A last minute cancellation of an appointment this morning meant that I had about an hour to get down to the Sunken Marsh and try again to find the elusive Turtle Dove. It was cold and the horrible NE wind was still blowing and this is what I blame for my lack of success, what else could it be?
There were still lots of Swifts and Hirundines hawking for insects over Brookland lake so I thought i'd have five minutes sharp shooting to see if I could bag a House Martin. By heck do they fly fast! Although I have to say maybe not quite so fast as the Swifts.HOUSE MARTIN
It's not just their speed of flight I find so amazing it's the precision, they fly so close to the surface of the lake, their wing tips seeming to brush the water, but not quite. And all the time they are twisting and turning to catch their prey they still manage to avoid flying in to each other and it all looks so effortless. Poetry in motion!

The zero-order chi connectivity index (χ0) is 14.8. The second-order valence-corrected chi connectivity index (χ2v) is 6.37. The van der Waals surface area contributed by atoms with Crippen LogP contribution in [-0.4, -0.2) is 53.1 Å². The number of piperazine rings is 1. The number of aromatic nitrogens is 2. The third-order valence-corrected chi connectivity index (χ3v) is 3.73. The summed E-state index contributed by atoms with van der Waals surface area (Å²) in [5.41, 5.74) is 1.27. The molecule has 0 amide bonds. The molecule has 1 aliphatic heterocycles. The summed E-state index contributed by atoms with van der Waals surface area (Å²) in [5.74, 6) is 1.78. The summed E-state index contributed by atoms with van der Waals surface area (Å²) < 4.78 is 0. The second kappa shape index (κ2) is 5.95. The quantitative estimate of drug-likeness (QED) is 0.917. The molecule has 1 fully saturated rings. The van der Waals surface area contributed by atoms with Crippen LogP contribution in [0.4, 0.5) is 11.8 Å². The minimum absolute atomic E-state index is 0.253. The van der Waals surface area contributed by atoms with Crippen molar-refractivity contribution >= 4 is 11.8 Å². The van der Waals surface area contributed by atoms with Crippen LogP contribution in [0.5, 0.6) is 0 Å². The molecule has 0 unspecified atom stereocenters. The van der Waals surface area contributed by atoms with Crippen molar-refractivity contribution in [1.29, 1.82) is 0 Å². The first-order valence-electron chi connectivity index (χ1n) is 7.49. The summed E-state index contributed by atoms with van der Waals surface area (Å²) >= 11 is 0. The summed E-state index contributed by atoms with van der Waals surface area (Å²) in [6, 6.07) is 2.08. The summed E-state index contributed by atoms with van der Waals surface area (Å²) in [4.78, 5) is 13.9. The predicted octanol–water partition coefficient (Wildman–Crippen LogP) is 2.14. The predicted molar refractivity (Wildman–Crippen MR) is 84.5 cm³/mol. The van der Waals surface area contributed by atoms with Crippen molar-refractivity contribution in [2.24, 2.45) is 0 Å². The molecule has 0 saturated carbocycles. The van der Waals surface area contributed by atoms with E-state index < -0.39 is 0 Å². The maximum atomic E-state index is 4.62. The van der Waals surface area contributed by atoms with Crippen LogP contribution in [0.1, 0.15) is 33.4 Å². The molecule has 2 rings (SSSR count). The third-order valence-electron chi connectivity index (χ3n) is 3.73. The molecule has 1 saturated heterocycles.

At the entrance to the Sunken Marsh, where the outfall runs into the river there were two Shelduck, a pair, who were busy preening and were oblivious to my presence some distance away. I didn't want to disturb them so I photographed them through the reed stems which are what has caused the faint blurry lines in the pictures below.
These are handsome ducks and i'm always pleased to see them here on the river. The picture above is the female and she just started to stretch her wings as I took this which helped to highlight the green in her wings which isn't so obvious normally. It's a pity the sun wasn't shining on her to show the colours off better.
This is her partner, he's distinguished from her mainly by the bulbous knob at the base of his blood red bill. There are several pairs on the river at the moment so hopefully we'll have a couple of broods to photograph soon.
Finally just a quick thanks to Greenie of Greenie in the Wild fame for IDing the fungus for me in the previous post.